American Association of Credit Counselors

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Historical Mentions of the American Association of Credit Counselors

The following in a listing of historical mentions of the American Association of Credit Counselors.

December 26, 1957 – Panama City Herald

“Too many persons become frantic in the Christmas rush, so they spend more money than if they had planned carefully,” said Price and Martha Patton, authors of a book, “Freedom From Money Worries.” The Pattons, here on a visit from Highland Park, Ill., advised starting now to save a little Christmas money each month.

“It’s an old plan, but it works if you save the right way,” they said. Patton has advised thousands of couples as president of the American Association of Credit Counselors and director of the Financial Adjustment Co. in Chicago.

April 11, 1958 – Cedar Rapids Gazette

False, says the former president of the American Association of Credit Counselors. Many people feel that the more money they have, the higher standard of livIng they must keep. This Is a strain on a marriage that continues regardless of the size of the income. It isn’t the amount of money you have, but the way you spend it that counts.

August 5, 1959 – San Mateo Times

The past president of the American Association of Credit Counselors says, “Co-sign only if you’re willing to pay the entire bill yourself.” Regardless how much you trust the friend or relative who asks for your help, something may prevent his repayment. Co-signing makes you responsible for the entire obligation. Before co-signing, ask yourself if you’re really willing to do this.

March 4, 1960, – Lowell Sun

If your bills are pressing, talk it over with your employer, your credit union manager, or one of your more considerate creditors. Call the Better Business Bureau or the Chamber of Commerce. Don’t answer the first ad appealing to you.

By all means, get help if you need it—your family must be considered, too, and you don’t want to lose your job or your personal property, but check the reputation of the adjuster or counselor. Some have been in business more than 30 years and can be of real help. Most good firms of this kind belong to the American Association of Credit Counselors, 408 Keith Building, Cincinnati, Ohio.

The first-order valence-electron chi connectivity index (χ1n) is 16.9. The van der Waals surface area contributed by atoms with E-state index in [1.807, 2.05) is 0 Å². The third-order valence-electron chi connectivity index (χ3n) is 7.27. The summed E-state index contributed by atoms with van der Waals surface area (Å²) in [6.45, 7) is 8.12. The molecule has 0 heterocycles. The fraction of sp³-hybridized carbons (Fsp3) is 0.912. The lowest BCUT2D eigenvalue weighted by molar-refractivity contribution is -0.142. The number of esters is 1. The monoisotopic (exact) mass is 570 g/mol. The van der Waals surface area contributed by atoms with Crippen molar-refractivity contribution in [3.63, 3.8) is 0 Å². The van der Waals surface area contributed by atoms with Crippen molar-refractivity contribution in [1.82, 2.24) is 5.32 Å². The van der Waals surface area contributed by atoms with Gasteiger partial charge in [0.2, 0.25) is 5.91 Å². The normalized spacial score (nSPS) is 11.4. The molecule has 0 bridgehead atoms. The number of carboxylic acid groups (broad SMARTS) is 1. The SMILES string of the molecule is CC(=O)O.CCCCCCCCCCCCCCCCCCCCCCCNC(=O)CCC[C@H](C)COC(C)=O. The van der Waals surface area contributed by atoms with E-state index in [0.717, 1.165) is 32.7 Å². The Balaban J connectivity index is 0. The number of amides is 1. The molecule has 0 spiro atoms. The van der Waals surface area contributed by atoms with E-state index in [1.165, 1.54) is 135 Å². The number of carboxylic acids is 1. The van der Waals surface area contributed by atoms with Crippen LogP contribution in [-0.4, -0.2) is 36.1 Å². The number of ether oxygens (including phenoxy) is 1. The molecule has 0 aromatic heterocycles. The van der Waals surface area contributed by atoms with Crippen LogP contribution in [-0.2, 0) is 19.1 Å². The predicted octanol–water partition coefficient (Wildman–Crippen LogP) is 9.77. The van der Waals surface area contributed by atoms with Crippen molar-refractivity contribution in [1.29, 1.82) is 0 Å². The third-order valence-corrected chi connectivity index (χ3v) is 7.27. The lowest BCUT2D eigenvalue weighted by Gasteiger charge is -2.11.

Members of the association are pledged not to collect fees in advance or charge your creditors, and they must not run misleading ads. Their rates vary from 10 to 15 per cent of debts listed; never more than that even if it takes three years to get a person out of debt.

July 18, 1960 – Lowell Sun

We felt, and still do; that this type of service is absolutely essential in an economy promoting easy credit and high interest rates. Crime, divorce, and poverty are the end results of perpetual, overwhelming debt.

A handful of other people around the country felt the same way, so Ihe American Association of Credit Counselors was formed, to promote ethical standards, regulatory laws, and efficiency of operation.

May 19, 1961 – The Hammond Times

The Northwestern National Life Insurance Company of Minneapolis, Minn., got curious about consumer solvency, so its Family Economics Bureau engaged in some research. The researchers wrote to loan managers, referees in bankruptcy, and credit counselors belonging to the American Association of Credit Counselors.

August 14, 1968 – Oakland Tribune

Spiraling Credit Up To Parley

“Spiraling Credit Overextension: It’s Causes, Hazards and Cures” will be the theme of the first annual institute of the American Association of Credit Counselors which will be held Aug. 23-24 at the University of San Francisco.

The conference on credit will open with a welcome address by Dean William J. Regan of USF College of Business Administration in the Harney Science Center.

Luncheon speakers on Friday Aug. 23, will be John D. Sutorius, division commercial manager, Pacific Telephone. Municipal Judge Joseph G. Kennedy, chairman of the S.F. Economic Opportunity Council, will speak at the Saturday luncheon.

Morris Rabinowitch, program chairman and president of the California Association of Credit Counselors, said that a San Francisco survey showed 41.000 garnishment writs in 1967-68 cost local employers some $700,000 plus employes’ time off the job.

AACC Fades Away

In the 1980s the AACC faded away.

AACC Reborn

The AACC is brought back to life in 2010.